It’s early, but new council shows promise

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Joanne Chianello, Ottawa Citizen

An amazing thing happened Wednesday at this term’s first city council meeting.

Councillors discussed, debated and disagreed on the specifics of a 289-page governance review for more than two-and-a-half hours. And yet the sky didn’t fall, there was no sign of dysfunction, and council seemed actually more productive than ever. There were even a few compromise motions passed, with a welcome absence of grandstanding. Could this be the dawn of a new era around the council horseshoe?

It’s the earliest of days yet, but the tone at council is already different than four years ago. More than half the newbies — councillors Catherine McKenney, Jeff Leiper, Tobi Nussbaum, Riley Brockington and Jean Cloutier — appeared well-versed in the contents of the governance tome and brought intelligent questions and well-considered improvements.

They didn’t showboat, but they weren’t afraid to disagree with Mayor Jim Watson’s stated preferences, either. It all seemed very grown up.

Leiper, for example, moved a motion to punt an item on budget procedure to next week’s council meeting when the budget process is to be hashed out more fully. The new Kitchissippi councillor — along with many others — is worried about the inflexibility of the budget practice, in particular the seeming inability to make any significant changes to the document once the draft is released.

But after numerous assurances from Watson and senior city staff that money actually can be moved among departmental envelopes at the final budget meeting, Leiper withdrew his motion. Reasonable.

What happened at City Council

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Fewer committee meeting questioned

Matthew Pearson, Ottawa Citizen

City politicians got right down to business Wednesday by debating, amending and ultimately approving the governance review. Much of what the report contained could safely be considered inside baseball, but several changes are worth noting, Matthew Pearson

The report recommended that the transit commission and both the community and protective services (CPS) and environment committees hold eight meetings a year, on the understanding that special meetings can be called when necessary (transit held an average of 15 meetings a year between 2010 and 2014; CPS held 10 and environment nine, respectively).

But this proposed change didn’t sit well with Gloucester- Southgate Coun. Diane Deans, who has previously chaired both transit and CPS, and rookie Somerset Coun. Catherine McKenney.

They moved that this recommendation be referred to the first meetings of each of these committees/commission in order to receive feedback from the public before coming back to council with a final recommendation about the number of meetings each will hold in a given year.

Council agreed.


Since the gift registry for councillors was established, the threshold for disclosing all gifts, benefits and hospitality from one source in a calendar year was $30. Staff recommended in the report that this amount should increase to $150 (the disclosure threshold for receiving tickets to concerts and sporting events will remain $30).

Seeking a middle ground, rookie Rideau-Rockcliffe Coun. Tobi Nussbaum proposed that council set the amount at $100.

That passed on a vote of 15-9.

Long-awaited cycling safety for Bronson Avenue coming next summer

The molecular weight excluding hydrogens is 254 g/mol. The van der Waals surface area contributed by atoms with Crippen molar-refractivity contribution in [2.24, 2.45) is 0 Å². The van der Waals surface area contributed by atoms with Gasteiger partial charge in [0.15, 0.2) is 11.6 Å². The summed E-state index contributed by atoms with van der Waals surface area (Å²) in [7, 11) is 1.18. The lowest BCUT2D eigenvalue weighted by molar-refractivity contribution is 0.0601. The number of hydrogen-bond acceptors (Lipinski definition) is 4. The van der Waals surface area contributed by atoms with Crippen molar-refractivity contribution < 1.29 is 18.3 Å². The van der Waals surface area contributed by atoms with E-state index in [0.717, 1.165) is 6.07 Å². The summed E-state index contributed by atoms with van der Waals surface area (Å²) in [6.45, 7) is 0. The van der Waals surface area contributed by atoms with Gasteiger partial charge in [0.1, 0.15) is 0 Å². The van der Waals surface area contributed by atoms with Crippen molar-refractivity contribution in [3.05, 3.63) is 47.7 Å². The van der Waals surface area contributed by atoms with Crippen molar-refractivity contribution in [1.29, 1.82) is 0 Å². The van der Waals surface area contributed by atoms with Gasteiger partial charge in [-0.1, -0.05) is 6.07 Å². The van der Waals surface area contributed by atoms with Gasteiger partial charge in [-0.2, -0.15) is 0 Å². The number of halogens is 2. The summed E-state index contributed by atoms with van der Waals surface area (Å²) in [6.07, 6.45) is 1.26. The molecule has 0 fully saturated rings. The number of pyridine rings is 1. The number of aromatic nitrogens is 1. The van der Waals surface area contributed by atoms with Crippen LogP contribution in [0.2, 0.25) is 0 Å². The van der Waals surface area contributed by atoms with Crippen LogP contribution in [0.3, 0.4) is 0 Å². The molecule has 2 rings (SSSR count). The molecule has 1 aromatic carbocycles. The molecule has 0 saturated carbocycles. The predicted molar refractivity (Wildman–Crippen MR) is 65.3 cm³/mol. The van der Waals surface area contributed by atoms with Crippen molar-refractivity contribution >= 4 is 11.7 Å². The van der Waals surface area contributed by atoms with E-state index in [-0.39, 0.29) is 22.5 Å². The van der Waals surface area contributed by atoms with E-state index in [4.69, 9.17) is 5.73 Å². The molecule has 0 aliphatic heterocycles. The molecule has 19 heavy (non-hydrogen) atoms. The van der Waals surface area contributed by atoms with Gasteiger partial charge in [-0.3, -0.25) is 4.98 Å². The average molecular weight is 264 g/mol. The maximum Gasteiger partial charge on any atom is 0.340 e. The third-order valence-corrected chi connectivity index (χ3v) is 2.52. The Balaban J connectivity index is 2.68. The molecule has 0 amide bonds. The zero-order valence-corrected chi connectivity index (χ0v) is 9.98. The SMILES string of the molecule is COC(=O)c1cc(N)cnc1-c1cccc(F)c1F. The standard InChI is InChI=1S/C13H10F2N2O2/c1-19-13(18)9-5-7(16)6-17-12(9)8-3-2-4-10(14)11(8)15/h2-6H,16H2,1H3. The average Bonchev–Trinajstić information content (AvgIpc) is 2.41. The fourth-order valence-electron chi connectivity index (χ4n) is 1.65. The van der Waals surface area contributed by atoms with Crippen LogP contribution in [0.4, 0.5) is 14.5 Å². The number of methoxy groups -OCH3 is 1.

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After two years of political delays, permanent cycling safety improvements are on the way for Bronson Avenue.

Capital Coun. David Chernushenko said he is pleased with the solutions being proposed for construction next summer, including a new “crossride” to allow cyclists to safely traverse Bronson north of Sunnyside Avenue.

A crossride has both a crosswalk and dual-direction bike lanes to allow pedestrians and cyclists to traverse Bronson Avenue where a pathway approaches the road from Carleton University.

Council approved the project in 2012, but south-end councillors successfully had its design and implementation delayed until after the Oct. 27 municipal election. Chernushenko said he’s breathing a sigh of relief that no cyclists were seriously injured or killed on that busy stretch of road while the process was held up.

“It got politicized,” Chernushenko said when asked why the project was happening now, after approval by city council two years ago. In the meantime, removable bollards have been used to separate cyclists from traffic during the warmer months.

The issue was the optics of slowing down commuter traffic from the south end, Chernushenko said, and councillors from River and Gloucester-Southgate wards were concerned with how the project could affect commuters in their wards and their re-election.

Newbies show moxie at City Hall

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By Jon Willing, Ottawa Sun

Rookie councillors are showing they have the spunk to challenge the status quo at City Hall.

One newbie’s prodding Wednesday even sparked debate and questions about the annual budget process under Mayor Jim Watson.

All Kitchissippi Coun. Jeff Leiper wanted to do was hold off on deciding the budget process for a week while new members understood the implications.

That drew debate about how the budget is stick-handled through council, with some politicians fearing a return to long, unwieldy meetings.

Leiper brought up the perceived rule of departments being able to add or cut within their own budgets handed down from the mayor and city management.

Capital Coun. David Chernushenko admitted that it “didn’t feel too good” going to open houses and feeling like there was nothing he could do to alter a budget.

Even veteran Gloucester-Southgate Coun. Diane Deans was under the impression the rules last term said council couldn’t shift money between departmental budgets during the annual debate.